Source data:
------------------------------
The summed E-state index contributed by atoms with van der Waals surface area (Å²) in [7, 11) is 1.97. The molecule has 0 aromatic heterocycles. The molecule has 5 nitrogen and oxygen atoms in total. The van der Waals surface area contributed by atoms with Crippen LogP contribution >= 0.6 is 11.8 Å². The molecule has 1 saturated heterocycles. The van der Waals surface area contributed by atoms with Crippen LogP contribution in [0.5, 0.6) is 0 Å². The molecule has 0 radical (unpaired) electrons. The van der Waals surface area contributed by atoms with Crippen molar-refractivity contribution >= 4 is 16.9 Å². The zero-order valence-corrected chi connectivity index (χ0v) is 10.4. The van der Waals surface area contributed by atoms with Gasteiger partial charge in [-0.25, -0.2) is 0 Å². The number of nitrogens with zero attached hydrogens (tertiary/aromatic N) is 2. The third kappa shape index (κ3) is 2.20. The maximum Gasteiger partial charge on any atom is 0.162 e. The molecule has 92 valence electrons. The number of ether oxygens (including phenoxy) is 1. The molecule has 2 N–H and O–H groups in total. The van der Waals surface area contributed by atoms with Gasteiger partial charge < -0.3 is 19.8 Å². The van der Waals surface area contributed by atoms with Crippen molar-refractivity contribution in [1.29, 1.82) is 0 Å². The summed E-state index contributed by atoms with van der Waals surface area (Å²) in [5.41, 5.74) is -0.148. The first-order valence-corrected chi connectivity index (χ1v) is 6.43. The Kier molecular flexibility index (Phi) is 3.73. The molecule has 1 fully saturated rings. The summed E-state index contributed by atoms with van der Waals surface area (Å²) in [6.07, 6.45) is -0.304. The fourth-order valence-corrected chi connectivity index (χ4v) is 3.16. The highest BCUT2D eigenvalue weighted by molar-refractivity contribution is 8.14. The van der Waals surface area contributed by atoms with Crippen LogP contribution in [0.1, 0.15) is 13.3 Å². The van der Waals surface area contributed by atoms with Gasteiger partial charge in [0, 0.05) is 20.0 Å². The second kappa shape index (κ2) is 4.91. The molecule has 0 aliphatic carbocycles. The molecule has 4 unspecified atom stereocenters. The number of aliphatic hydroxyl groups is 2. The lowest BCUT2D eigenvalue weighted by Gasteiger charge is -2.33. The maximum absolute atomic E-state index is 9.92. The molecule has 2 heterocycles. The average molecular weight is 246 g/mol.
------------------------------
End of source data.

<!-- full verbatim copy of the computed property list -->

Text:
The summed E-state index contributed by atoms with van der Waals surface area (Å²) in [7, 11) is 1.97. The molecule has 0 aromatic heterocycles. The molecule has 5 nitrogen and oxygen atoms in total. The van der Waals surface area contributed by atoms with Crippen LogP contribution >= 0.6 is 11.8 Å². The molecule has 1 saturated heterocycles. The van der Waals surface area contributed by atoms with Crippen LogP contribution in [0.5, 0.6) is 0 Å². The molecule has 0 radical (unpaired) electrons. The van der Waals surface area contributed by atoms with Crippen molar-refractivity contribution >= 4 is 16.9 Å². The zero-order valence-corrected chi connectivity index (χ0v) is 10.4. The van der Waals surface area contributed by atoms with Gasteiger partial charge in [-0.25, -0.2) is 0 Å². The number of nitrogens with zero attached hydrogens (tertiary/aromatic N) is 2. The third kappa shape index (κ3) is 2.20. The maximum Gasteiger partial charge on any atom is 0.162 e. The molecule has 92 valence electrons. The number of ether oxygens (including phenoxy) is 1. The molecule has 2 N–H and O–H groups in total. The van der Waals surface area contributed by atoms with Gasteiger partial charge < -0.3 is 19.8 Å². The van der Waals surface area contributed by atoms with Crippen molar-refractivity contribution in [1.29, 1.82) is 0 Å². The summed E-state index contributed by atoms with van der Waals surface area (Å²) in [5.41, 5.74) is -0.148. The first-order valence-corrected chi connectivity index (χ1v) is 6.43. The Kier molecular flexibility index (Phi) is 3.73. The molecule has 1 fully saturated rings. The summed E-state index contributed by atoms with van der Waals surface area (Å²) in [6.07, 6.45) is -0.304. The fourth-order valence-corrected chi connectivity index (χ4v) is 3.16. The highest BCUT2D eigenvalue weighted by molar-refractivity contribution is 8.14. The van der Waals surface area contributed by atoms with Crippen LogP contribution in [0.1, 0.15) is 13.3 Å². The van der Waals surface area contributed by atoms with Gasteiger partial charge in [0, 0.05) is 20.0 Å². The second kappa shape index (κ2) is 4.91. The molecule has 0 aliphatic carbocycles. The molecule has 4 unspecified atom stereocenters. The number of aliphatic hydroxyl groups is 2. The lowest BCUT2D eigenvalue weighted by Gasteiger charge is -2.33. The maximum absolute atomic E-state index is 9.92. The molecule has 2 heterocycles. The average molecular weight is 246 g/mol.